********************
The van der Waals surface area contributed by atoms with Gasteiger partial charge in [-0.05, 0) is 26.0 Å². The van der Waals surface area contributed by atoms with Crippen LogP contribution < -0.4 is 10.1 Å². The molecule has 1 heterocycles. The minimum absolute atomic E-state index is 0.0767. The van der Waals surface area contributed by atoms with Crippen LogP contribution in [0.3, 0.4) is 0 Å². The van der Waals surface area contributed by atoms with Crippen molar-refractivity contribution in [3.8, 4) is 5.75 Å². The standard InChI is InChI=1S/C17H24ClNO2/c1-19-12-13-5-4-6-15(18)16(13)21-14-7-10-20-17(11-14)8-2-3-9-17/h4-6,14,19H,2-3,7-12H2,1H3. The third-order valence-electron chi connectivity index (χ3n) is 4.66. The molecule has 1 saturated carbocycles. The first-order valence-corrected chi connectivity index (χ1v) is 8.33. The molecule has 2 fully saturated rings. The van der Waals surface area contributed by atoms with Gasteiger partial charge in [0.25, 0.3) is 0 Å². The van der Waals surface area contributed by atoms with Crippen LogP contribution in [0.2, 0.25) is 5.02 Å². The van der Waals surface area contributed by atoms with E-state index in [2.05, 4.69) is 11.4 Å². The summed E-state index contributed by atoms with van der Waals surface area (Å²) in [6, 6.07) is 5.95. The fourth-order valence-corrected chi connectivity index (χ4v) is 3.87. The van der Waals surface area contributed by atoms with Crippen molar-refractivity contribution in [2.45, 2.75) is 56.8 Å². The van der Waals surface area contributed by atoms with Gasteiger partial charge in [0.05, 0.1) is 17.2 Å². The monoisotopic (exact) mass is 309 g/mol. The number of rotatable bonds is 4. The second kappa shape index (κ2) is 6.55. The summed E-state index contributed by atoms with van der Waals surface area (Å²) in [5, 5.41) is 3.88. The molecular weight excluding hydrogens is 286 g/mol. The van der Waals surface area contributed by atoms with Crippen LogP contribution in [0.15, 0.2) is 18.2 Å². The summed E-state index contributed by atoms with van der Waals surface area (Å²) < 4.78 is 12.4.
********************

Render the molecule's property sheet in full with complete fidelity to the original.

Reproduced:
The van der Waals surface area contributed by atoms with Gasteiger partial charge in [-0.05, 0) is 26.0 Å². The van der Waals surface area contributed by atoms with Crippen LogP contribution < -0.4 is 10.1 Å². The molecule has 1 heterocycles. The minimum absolute atomic E-state index is 0.0767. The van der Waals surface area contributed by atoms with Crippen LogP contribution in [0.3, 0.4) is 0 Å². The van der Waals surface area contributed by atoms with Crippen molar-refractivity contribution in [3.8, 4) is 5.75 Å². The standard InChI is InChI=1S/C17H24ClNO2/c1-19-12-13-5-4-6-15(18)16(13)21-14-7-10-20-17(11-14)8-2-3-9-17/h4-6,14,19H,2-3,7-12H2,1H3. The third-order valence-electron chi connectivity index (χ3n) is 4.66. The molecule has 1 saturated carbocycles. The first-order valence-corrected chi connectivity index (χ1v) is 8.33. The molecule has 2 fully saturated rings. The van der Waals surface area contributed by atoms with Gasteiger partial charge in [0.25, 0.3) is 0 Å². The van der Waals surface area contributed by atoms with Crippen LogP contribution in [0.2, 0.25) is 5.02 Å². The van der Waals surface area contributed by atoms with E-state index in [2.05, 4.69) is 11.4 Å². The summed E-state index contributed by atoms with van der Waals surface area (Å²) in [6, 6.07) is 5.95. The fourth-order valence-corrected chi connectivity index (χ4v) is 3.87. The van der Waals surface area contributed by atoms with Crippen molar-refractivity contribution in [2.45, 2.75) is 56.8 Å². The van der Waals surface area contributed by atoms with Gasteiger partial charge in [0.05, 0.1) is 17.2 Å². The monoisotopic (exact) mass is 309 g/mol. The number of rotatable bonds is 4. The second kappa shape index (κ2) is 6.55. The summed E-state index contributed by atoms with van der Waals surface area (Å²) in [5, 5.41) is 3.88. The molecular weight excluding hydrogens is 286 g/mol. The van der Waals surface area contributed by atoms with Crippen LogP contribution in [0.15, 0.2) is 18.2 Å². The summed E-state index contributed by atoms with van der Waals surface area (Å²) < 4.78 is 12.4.